Confronted with the inexplicable, policy-makers and pundits alike grope for the apt historical analogy. It's a natural human reaction.
The Case of Binjamin Wilkomirski's Fragments
Until the past few months, bestowing any Holocaust honorific upon Binjamin Wilkomirski, the author of the
The contracts are signed, the treatment is being written and Fox Television plans to fast-track production on a ten- to twelve-hour miniseries based on lefty historian Howard Zinn's A People's
On the fourth of August last year in San Antonio, the Alamo rumbled.
Since the collapse of the Berlin wall and the Soviet Union, many on the left seem to have swallowed the idea that there is no alternative to capitalism.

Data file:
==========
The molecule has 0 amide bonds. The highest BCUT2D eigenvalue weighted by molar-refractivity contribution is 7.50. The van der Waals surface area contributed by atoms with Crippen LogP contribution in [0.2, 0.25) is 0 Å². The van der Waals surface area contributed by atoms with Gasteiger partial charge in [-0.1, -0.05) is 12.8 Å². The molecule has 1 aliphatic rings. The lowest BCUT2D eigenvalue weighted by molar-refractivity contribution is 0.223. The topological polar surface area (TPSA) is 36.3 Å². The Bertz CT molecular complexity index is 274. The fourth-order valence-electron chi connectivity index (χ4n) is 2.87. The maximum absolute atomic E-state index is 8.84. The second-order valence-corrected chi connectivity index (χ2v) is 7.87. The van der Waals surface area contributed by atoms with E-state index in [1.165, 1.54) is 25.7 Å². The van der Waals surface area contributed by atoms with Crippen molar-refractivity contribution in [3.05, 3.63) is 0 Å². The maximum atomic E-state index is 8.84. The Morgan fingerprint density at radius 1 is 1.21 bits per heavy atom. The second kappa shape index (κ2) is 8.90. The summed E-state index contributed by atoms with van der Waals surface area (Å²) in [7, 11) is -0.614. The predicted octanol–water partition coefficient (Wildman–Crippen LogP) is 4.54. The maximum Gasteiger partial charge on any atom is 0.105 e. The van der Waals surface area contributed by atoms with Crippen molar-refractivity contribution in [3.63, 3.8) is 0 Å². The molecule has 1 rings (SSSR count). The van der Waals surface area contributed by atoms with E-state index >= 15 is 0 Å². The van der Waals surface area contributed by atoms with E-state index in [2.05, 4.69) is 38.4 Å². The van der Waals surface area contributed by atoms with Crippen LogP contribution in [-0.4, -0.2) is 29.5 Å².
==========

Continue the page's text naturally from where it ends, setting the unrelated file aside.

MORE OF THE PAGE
Whatever else the investigations of the President have
uncovered, they have yielded thousands of sources--transcripts, letters,
memos, audio- and videotapes--which Americans have devoured wi
William Rehnquist was Richard Nixon's chief legal strategist when
Nixon appointed him to the Supreme Court in 1971.
Once before in American history, during the turbulent era
of Reconstruction that followed the Civil War, a President was impeached
by the House and tried before the Senate--Andrew Johnson.
Long live the Revolution--as long as it is dead
and buried with no prospect of resurrection.
That thought springs to mind as the French begin
to celebrate the bicentennial of their Great Revol
"At the burial of communism too many people want to jump from the coffin into the funeral procession." The Polish author of these lines tried to convey the idea that the former practitioners now